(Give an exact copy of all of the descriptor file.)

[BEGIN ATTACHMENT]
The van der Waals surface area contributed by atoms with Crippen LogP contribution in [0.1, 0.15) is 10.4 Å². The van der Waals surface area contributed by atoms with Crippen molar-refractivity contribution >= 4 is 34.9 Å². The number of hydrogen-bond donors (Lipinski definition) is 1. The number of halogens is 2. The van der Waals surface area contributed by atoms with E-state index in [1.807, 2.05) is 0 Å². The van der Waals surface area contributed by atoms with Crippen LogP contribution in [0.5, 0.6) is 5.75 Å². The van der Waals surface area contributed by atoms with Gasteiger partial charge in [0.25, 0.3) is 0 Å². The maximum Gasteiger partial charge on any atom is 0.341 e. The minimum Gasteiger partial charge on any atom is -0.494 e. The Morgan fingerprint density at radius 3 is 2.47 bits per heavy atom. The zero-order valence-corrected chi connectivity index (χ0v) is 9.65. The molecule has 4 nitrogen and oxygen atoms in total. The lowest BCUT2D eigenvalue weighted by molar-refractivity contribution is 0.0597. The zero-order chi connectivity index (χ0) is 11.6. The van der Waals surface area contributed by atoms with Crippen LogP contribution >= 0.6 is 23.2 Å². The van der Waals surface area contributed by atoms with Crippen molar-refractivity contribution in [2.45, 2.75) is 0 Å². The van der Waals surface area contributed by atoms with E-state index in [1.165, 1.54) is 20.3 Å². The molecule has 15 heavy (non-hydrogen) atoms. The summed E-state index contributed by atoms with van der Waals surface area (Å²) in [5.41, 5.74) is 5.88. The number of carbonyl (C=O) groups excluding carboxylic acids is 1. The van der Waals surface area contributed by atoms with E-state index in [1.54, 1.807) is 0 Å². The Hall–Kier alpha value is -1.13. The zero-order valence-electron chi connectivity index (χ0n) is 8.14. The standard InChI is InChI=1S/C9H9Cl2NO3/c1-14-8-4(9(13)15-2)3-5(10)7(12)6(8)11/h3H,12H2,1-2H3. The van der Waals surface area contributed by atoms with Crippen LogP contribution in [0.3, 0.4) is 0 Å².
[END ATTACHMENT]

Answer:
The van der Waals surface area contributed by atoms with Crippen LogP contribution in [0.1, 0.15) is 10.4 Å². The van der Waals surface area contributed by atoms with Crippen molar-refractivity contribution >= 4 is 34.9 Å². The number of hydrogen-bond donors (Lipinski definition) is 1. The number of halogens is 2. The van der Waals surface area contributed by atoms with E-state index in [1.807, 2.05) is 0 Å². The van der Waals surface area contributed by atoms with Crippen LogP contribution in [0.5, 0.6) is 5.75 Å². The van der Waals surface area contributed by atoms with Gasteiger partial charge in [0.25, 0.3) is 0 Å². The maximum Gasteiger partial charge on any atom is 0.341 e. The minimum Gasteiger partial charge on any atom is -0.494 e. The Morgan fingerprint density at radius 3 is 2.47 bits per heavy atom. The zero-order valence-corrected chi connectivity index (χ0v) is 9.65. The molecule has 4 nitrogen and oxygen atoms in total. The lowest BCUT2D eigenvalue weighted by molar-refractivity contribution is 0.0597. The zero-order chi connectivity index (χ0) is 11.6. The van der Waals surface area contributed by atoms with Crippen LogP contribution >= 0.6 is 23.2 Å². The van der Waals surface area contributed by atoms with Crippen molar-refractivity contribution in [2.45, 2.75) is 0 Å². The van der Waals surface area contributed by atoms with E-state index in [1.165, 1.54) is 20.3 Å². The molecule has 15 heavy (non-hydrogen) atoms. The summed E-state index contributed by atoms with van der Waals surface area (Å²) in [5.41, 5.74) is 5.88. The number of carbonyl (C=O) groups excluding carboxylic acids is 1. The van der Waals surface area contributed by atoms with E-state index in [1.54, 1.807) is 0 Å². The Hall–Kier alpha value is -1.13. The zero-order valence-electron chi connectivity index (χ0n) is 8.14. The standard InChI is InChI=1S/C9H9Cl2NO3/c1-14-8-4(9(13)15-2)3-5(10)7(12)6(8)11/h3H,12H2,1-2H3. The van der Waals surface area contributed by atoms with Crippen LogP contribution in [0.3, 0.4) is 0 Å².